The California Current Acidification Network or C-CAN, founded in 2009, is a collaboration of interdisciplinary scientists, resource managers, industry and others from local, state, federal and tribal levels dedicated to advancing the understanding of ocean acidification and its effects on the biological resources of the US west coast. C-CAN first convened in 2010 in response to a growing realization that declines in shellfish hatchery production corresponded to coastal upwelling of low pH waters. The initial workshop brought together leading shellfish industry representatives, coastal managers, researchers, Sea Grant programs, and Integrated Ocean Observing Systems to increase collective understanding of OA effects on the nearshore environment. C-CAN has since expanded to include other ocean-dependent industries, environmental advocacy groups, regulatory agencies, and tribal groups. The overarching goal of C-CAN is to coordinate and standardize OA measurement and data collection practices, ensuring data accessibility, utility, and application. C-CAN facilitates and enhances communications and research collaborations among scientists, academia, agencies and industry.
The Northeast Coastal Acidification Network or NECAN serves as a regional organization working to synthesize and disseminate ocean acidification information in an effort to better inform stakeholders of the issue and solicit critical data and information needs which can guide strategic science investments in coming years. The NECAN is a joint agency, scientific, industry partnership established under the Northeastern Regional Association of Coastal and Ocean Observing Systems (NERACOOS) to review and assess the most recent scientific, technical and socio-economic information relevant to the economically important marine organisms potentially impacted by ocean and coastal acidification within this region. NECAN’s focus encompasses the waters from Long Island Sound, Georges Bank, the Gulf of Maine and Browns Bank, and Sable Island Bank out to the shelf-break. The NECAN region represents some of the most valuable marine resource real-estate in the world providing direct economic benefit to at least five states (NY, CT, MA, NH, and ME).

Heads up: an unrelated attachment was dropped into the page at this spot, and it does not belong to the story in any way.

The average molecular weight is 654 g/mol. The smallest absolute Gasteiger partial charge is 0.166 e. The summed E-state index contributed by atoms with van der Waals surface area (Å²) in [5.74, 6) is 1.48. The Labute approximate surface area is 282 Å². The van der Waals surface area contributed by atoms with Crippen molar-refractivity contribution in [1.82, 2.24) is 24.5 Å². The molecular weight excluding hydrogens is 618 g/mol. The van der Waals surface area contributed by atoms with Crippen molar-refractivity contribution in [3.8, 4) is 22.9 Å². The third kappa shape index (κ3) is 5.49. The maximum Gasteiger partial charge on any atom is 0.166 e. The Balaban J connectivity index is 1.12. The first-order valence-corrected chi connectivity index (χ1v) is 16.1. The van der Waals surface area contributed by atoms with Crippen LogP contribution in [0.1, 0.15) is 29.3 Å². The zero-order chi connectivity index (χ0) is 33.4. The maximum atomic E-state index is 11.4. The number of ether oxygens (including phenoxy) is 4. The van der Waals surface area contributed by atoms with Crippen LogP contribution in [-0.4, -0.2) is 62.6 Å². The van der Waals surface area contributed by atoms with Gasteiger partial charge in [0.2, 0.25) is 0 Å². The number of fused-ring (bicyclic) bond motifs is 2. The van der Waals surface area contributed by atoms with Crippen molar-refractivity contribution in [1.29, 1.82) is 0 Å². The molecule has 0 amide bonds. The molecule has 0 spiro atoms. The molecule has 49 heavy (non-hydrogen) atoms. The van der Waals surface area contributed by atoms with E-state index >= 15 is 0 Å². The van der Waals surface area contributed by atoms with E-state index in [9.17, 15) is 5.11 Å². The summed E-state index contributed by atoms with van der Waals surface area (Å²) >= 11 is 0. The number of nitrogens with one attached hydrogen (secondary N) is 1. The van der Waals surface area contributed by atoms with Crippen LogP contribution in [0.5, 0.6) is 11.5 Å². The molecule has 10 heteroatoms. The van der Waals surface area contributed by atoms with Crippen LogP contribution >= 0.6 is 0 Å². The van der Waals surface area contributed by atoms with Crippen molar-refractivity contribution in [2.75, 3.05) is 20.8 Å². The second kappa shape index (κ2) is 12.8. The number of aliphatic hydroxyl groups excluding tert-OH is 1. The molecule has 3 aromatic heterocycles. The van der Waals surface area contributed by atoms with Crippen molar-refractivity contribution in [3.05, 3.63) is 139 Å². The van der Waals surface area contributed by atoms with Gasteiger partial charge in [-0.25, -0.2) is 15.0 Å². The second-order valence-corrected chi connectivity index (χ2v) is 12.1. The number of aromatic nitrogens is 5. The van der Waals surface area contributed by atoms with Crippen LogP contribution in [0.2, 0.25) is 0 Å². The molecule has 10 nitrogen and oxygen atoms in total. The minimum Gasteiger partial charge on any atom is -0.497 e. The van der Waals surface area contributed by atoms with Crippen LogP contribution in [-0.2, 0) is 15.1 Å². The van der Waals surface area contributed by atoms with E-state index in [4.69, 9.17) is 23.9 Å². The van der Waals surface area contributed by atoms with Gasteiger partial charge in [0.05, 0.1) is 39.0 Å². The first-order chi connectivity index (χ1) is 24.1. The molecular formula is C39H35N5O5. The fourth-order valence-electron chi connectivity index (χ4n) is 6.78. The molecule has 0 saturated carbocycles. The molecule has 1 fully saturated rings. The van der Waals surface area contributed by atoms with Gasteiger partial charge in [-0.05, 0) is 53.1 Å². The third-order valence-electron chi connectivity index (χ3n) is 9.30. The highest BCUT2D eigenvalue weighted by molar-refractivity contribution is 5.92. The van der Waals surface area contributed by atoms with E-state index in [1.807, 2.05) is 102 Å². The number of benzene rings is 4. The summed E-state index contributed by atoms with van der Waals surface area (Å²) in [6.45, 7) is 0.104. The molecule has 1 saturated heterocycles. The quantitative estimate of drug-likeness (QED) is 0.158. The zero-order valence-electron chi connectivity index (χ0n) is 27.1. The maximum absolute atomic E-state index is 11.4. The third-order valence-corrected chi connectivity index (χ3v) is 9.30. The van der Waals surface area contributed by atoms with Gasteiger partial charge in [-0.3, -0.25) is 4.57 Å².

Representatives of several stakeholder groups in the Southeast have expressed interest in enhancing collaborations and communications to better understand ocean and coastal acidification (OA) drivers throughout this region, including, but not limited to, approaches to monitoring changing ocean chemistry; evaluating the state-of-ocean and coastal acidification science including eutrophication and hypoxia in coastal areas; and identifying vulnerable species and ecosystems. The Southeast Coastal Ocean Observing Regional Association (SECOORA), in partnership with NOAA’s Ocean Acidification Program (OAP), is facilitating conversations among regional stakeholders to advance a Southeast Ocean and Coastal Acidification Network (SOCAN). Similar Ocean Acidification Networks are in existence in other regions and have proven to be successful mechanisms for catalyzing unique partnerships and leveraging assets in times of constrained budgetary resources. SOCAN recently initiated a webinar series exploring how ocean acidification is or may affect marine resources in the Southeast. Information about the network, the 2015 webinar series and getting involved with SOCAN can be found at: http://secoora.org/SOCAN.